The average new process is launched like this:
Companies spend millions developing more efficient ways to get things done. Then, after launching them amid much fanfare, 70 percent of change plans never quite deliver on the promise, according to Harvard Professor John Kotter.
That’s because processes don’t change themselves; people have to change the things they’ve done the same way hundreds or thousands of times.
And there is no single, quick “on” switch. To improve a process requires organizations to convince employees why they should change and show them explicitly how to change.
Convince people they need to change. What’s your burning platform? What’s the benefit of changing? Then, show them your vision of the future. This is what the future looks like after they change the process.
Showing them why they need to change and showing them your vision of the future makes them open to a new process and more willing to adapt to it.
People who actually perform the process really do know it best. They know what works; they know what’s broken; and they know all the workarounds that occur every day along the process.
Bring key stakeholders into the room to design the new process. People support what they help build, so let them create the new process to begin to transform them into advocates.
Activation isn’t an announcement or a communications plan. People learn and adapt in different ways and at difference paces. So, use every channel available to engage with employees.
Some people skip emails, and others may play mobile games during presentations, but everybody reads the poster in the restroom.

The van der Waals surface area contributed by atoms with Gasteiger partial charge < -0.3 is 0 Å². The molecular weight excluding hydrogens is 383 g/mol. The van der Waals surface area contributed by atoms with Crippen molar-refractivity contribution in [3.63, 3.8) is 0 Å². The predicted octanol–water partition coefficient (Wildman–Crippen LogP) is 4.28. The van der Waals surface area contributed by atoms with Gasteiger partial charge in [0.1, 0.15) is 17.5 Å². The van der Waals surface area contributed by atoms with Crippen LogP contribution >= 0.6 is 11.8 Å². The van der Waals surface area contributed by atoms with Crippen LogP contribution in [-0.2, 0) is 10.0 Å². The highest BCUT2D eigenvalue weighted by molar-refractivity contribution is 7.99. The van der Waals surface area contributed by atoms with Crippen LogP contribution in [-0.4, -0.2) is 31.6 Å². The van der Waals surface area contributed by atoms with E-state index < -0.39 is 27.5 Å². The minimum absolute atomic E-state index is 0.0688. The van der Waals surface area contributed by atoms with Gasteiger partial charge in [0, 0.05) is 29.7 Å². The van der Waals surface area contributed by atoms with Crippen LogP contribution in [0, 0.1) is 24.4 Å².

Many companies are still scared to allow internal social networking, but what about creating a place for people to record their own 60-second success stories once you launch the new process?
Use town hall meetings, learning lunches, digital and analog training, videos, animations, maps and infographics, social networking, posters, and text announcements. Figure out the best ways to reach employees, and then use all of them.
We are wired for pictures. Three-quarters of our brains are wired for visual processing, so we retain pictures more than words. If you want people to understand your new process, make it visual.
You may need to do a high-level visual map and then drill down with maps dedicated to a certain part of the process, so people see exactly what you want them to do.
Honestly, would you rather read the 40-60-page deck or see a map?
A few years ago, we asked executives how many times they had to say something before people in their organization heard it and believed it. The answer was 30-40 times.
If you are an executive, you have to talk about the change repeatedly, or people either don’t hear it or dismiss it waiting for the next corporate pronouncement. Seek out and use stories from your employees of early success to encourage and reinforce change.
Yes, you have to be an evangelist for change, repeating your message over and over, but importantly, engaging people also means listening to them and answering their questions.
Give people opportunities to ask questions of managers at all levels. Give them a place to vent if they are unhappy, so you can address complaints.